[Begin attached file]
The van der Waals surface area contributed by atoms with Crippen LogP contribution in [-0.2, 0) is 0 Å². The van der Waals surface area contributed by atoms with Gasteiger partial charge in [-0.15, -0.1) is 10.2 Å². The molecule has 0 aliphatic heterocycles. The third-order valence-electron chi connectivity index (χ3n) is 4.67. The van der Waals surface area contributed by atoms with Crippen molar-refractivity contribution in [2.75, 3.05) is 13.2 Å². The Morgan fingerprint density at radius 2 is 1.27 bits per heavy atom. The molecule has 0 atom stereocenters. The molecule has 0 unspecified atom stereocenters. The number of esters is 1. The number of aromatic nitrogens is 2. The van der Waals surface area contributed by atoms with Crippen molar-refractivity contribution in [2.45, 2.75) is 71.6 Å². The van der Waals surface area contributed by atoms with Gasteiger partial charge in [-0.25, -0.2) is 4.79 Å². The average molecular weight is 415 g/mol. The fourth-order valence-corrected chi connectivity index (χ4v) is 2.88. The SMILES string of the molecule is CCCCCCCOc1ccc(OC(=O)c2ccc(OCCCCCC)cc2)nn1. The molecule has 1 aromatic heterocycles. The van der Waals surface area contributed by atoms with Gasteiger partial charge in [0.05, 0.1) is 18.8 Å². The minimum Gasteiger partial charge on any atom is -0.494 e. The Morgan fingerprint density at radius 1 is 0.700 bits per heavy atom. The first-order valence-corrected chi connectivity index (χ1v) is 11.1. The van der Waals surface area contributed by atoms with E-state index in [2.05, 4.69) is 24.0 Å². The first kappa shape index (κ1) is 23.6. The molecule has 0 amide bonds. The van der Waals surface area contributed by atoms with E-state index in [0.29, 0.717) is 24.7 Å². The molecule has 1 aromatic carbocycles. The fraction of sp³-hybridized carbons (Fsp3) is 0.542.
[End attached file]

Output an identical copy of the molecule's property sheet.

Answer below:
The van der Waals surface area contributed by atoms with Crippen LogP contribution in [-0.2, 0) is 0 Å². The van der Waals surface area contributed by atoms with Gasteiger partial charge in [-0.15, -0.1) is 10.2 Å². The molecule has 0 aliphatic heterocycles. The third-order valence-electron chi connectivity index (χ3n) is 4.67. The van der Waals surface area contributed by atoms with Crippen molar-refractivity contribution in [2.75, 3.05) is 13.2 Å². The Morgan fingerprint density at radius 2 is 1.27 bits per heavy atom. The molecule has 0 atom stereocenters. The molecule has 0 unspecified atom stereocenters. The number of esters is 1. The number of aromatic nitrogens is 2. The van der Waals surface area contributed by atoms with Crippen molar-refractivity contribution in [2.45, 2.75) is 71.6 Å². The van der Waals surface area contributed by atoms with Gasteiger partial charge in [-0.25, -0.2) is 4.79 Å². The average molecular weight is 415 g/mol. The fourth-order valence-corrected chi connectivity index (χ4v) is 2.88. The SMILES string of the molecule is CCCCCCCOc1ccc(OC(=O)c2ccc(OCCCCCC)cc2)nn1. The molecule has 1 aromatic heterocycles. The van der Waals surface area contributed by atoms with Gasteiger partial charge in [0.05, 0.1) is 18.8 Å². The minimum Gasteiger partial charge on any atom is -0.494 e. The Morgan fingerprint density at radius 1 is 0.700 bits per heavy atom. The first-order valence-corrected chi connectivity index (χ1v) is 11.1. The van der Waals surface area contributed by atoms with E-state index in [2.05, 4.69) is 24.0 Å². The first kappa shape index (κ1) is 23.6. The molecule has 0 amide bonds. The van der Waals surface area contributed by atoms with E-state index in [0.29, 0.717) is 24.7 Å². The molecule has 1 aromatic carbocycles. The fraction of sp³-hybridized carbons (Fsp3) is 0.542.